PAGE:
Because there is no medicine like love and laughter, add some  sunshine, chalk and water..  and I believe with that.. we'll  live happy ever after.Zoes

 

 

 

 

 

 

 

 


The Soul of A Special Needs Mom

It's late, so the house is quiet and the lights are low. My box of kleenex is now empty. I hit the remote to turn off the tv and head first to O's room . And instead of quieting my craving to climb in bed and gather my first born's body in my arms, I instead bend down brushing my lips over the tip of her nose , and then close to her ear whispering.. promises. I love you's. More promises. I move next to Zoe's room, her cheeks are flushed yet she sleeps peacefully. First I gently kiss her forehead, and then each cheek. Finally her lips.There are no words for her. Just questions, questions I keep silently repeating. Am I doing my best? Making the right choices? Making memories? Teaching my daughters enough? Loving and Laughing enough? And the loudest question that is buried the deepest in my mothers soul -now is pounding in my head.." Will I have any regrets?"

I had just finished watching the movie Extraordinary Measures. Through mostly tear filled eyes. A lot of the drama for me was the imagery , the kids in power wheelchairs, the machinery, the illness, the fear, the desperation that was ever present. The emotional and open soul of a special needs mom.

The remarkable true story details a father's fight, and race against time, to not just find a cure, but to make the medicine that will save his children's life. Not a new story- and I had already read both books, mostly because I stumbled on them in my local library and I happen to read a lot. First I read " The Cure" written by Pulitzer Prize winning journalist Geeta Anand , the non fiction life account on which the screenplay is based- and then I read John Crowley's personal perspective " Chasing Miracles" .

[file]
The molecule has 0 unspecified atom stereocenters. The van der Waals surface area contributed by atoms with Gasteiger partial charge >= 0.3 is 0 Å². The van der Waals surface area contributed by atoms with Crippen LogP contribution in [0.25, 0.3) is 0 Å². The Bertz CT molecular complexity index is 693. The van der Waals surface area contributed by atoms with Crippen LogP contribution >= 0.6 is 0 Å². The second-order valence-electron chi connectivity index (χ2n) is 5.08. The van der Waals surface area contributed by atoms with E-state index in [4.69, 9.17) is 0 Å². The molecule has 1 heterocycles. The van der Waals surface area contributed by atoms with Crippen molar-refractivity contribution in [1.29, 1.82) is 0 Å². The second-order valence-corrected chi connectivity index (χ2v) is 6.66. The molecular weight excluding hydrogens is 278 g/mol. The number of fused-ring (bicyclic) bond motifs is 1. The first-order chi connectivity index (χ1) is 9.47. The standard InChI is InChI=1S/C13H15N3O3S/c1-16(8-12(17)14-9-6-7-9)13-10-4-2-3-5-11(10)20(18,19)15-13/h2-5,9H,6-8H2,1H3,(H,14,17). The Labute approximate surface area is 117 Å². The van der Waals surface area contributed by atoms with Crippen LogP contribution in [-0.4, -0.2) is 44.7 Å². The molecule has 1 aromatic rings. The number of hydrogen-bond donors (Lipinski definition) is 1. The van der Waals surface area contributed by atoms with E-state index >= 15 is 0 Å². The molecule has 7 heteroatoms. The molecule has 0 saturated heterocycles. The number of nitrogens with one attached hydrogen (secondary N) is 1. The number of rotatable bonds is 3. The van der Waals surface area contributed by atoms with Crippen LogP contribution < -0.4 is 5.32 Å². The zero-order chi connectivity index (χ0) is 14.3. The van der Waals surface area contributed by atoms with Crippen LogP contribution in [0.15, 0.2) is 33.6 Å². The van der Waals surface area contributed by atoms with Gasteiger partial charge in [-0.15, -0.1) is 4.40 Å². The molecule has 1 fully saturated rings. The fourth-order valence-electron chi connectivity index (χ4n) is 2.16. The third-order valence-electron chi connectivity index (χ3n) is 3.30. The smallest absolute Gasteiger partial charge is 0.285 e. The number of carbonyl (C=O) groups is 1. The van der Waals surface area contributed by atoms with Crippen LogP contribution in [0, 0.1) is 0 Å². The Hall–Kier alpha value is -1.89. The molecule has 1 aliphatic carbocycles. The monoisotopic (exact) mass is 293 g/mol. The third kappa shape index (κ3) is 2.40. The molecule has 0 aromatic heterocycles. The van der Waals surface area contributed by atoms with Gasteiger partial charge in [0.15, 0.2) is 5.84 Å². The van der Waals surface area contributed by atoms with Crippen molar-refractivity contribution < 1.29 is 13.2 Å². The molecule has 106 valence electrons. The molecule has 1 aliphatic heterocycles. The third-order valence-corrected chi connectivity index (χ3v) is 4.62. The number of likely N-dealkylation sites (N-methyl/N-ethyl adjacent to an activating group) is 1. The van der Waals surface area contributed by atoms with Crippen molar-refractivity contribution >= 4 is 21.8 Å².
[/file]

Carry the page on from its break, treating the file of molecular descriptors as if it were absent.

Sleepy, yet unable to surrender, I lay in bed  last night, thankful for the comforting warmth of my husband beside me, thinking... " Am I fighting hard enough? "

I fought hard for the answers and the eventual diagnosis. I pushed and pushed-first fighting for Zoe and then for O. But with a metabolic disease, there is a certain amount you have to accept. With their illness, it is the mitochondria that is damaged all throughout their body. It is on a cellular level that cannot be re-engineered, at least.. not yet.

 It is morning now, the next day- and still I am moved and distracted by the difficult answers to all of these questions. I know am trying my best to make the most of everyday with my daughters. I am their best advocate. I support the cause and believe in the future of medicine and scientific advancement- but what is most important to me now is living like a typical family, I know this is best for the health of my kids today - even though fighting the hardest fight might be best for their future of tomorrows.

Enhanced by Zemanta

From Better to Worse and Then They Will Part

I thought she was asleep, until her head peeks out from beneath her blanket and she stretches her arms out for me. "Mom, your home! " Zoe says this with such joy as if I have been away for days. Not so. Just an hour, her bedtime hour. She is smiling sleepily " Daddy took really good care of me." I close her bedroom door and move down the hall and find Olivia, in bed, fast asleep with her pile of library books around her. Turning off her light, I go to find my husband, thinking of how lucky my girls are- and of the many kids out there whose Daddy's just don't stay.

 My husband and I talked about wanting kids before we were even married. We had lots of peace and quiet then, we sat sipping wine in sidewalk cafes, planning our future . We spent weekends experimenting with gourmet recipes, and relaxing by the pool. He had his own company, and I was a career girl- but still our family felt like the right future for me. We stood in the courtyard at Four Seasons in Santa Barbara and exchanged our vows.